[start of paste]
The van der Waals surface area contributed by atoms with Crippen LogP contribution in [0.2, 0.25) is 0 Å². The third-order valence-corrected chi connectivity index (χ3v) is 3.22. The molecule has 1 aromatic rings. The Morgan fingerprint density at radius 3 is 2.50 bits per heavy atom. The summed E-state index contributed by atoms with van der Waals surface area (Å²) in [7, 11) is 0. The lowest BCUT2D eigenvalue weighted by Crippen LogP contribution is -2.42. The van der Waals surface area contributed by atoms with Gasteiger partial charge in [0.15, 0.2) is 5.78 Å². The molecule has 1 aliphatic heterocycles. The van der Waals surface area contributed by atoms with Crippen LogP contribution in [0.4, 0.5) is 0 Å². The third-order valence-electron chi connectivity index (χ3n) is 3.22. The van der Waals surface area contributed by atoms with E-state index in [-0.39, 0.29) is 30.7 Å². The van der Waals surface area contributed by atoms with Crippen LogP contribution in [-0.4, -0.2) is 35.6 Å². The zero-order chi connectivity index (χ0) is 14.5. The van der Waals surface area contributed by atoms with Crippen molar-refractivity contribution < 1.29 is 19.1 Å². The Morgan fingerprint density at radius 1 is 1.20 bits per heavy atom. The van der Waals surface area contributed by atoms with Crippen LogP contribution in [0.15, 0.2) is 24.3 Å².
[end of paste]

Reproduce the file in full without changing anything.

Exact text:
The van der Waals surface area contributed by atoms with Crippen LogP contribution in [0.2, 0.25) is 0 Å². The third-order valence-corrected chi connectivity index (χ3v) is 3.22. The molecule has 1 aromatic rings. The Morgan fingerprint density at radius 3 is 2.50 bits per heavy atom. The summed E-state index contributed by atoms with van der Waals surface area (Å²) in [7, 11) is 0. The lowest BCUT2D eigenvalue weighted by Crippen LogP contribution is -2.42. The van der Waals surface area contributed by atoms with Gasteiger partial charge in [0.15, 0.2) is 5.78 Å². The molecule has 1 aliphatic heterocycles. The van der Waals surface area contributed by atoms with Crippen LogP contribution in [0.4, 0.5) is 0 Å². The third-order valence-electron chi connectivity index (χ3n) is 3.22. The van der Waals surface area contributed by atoms with E-state index in [-0.39, 0.29) is 30.7 Å². The van der Waals surface area contributed by atoms with Crippen LogP contribution in [-0.4, -0.2) is 35.6 Å². The zero-order chi connectivity index (χ0) is 14.5. The van der Waals surface area contributed by atoms with Crippen molar-refractivity contribution < 1.29 is 19.1 Å². The Morgan fingerprint density at radius 1 is 1.20 bits per heavy atom. The van der Waals surface area contributed by atoms with Crippen LogP contribution in [0.15, 0.2) is 24.3 Å².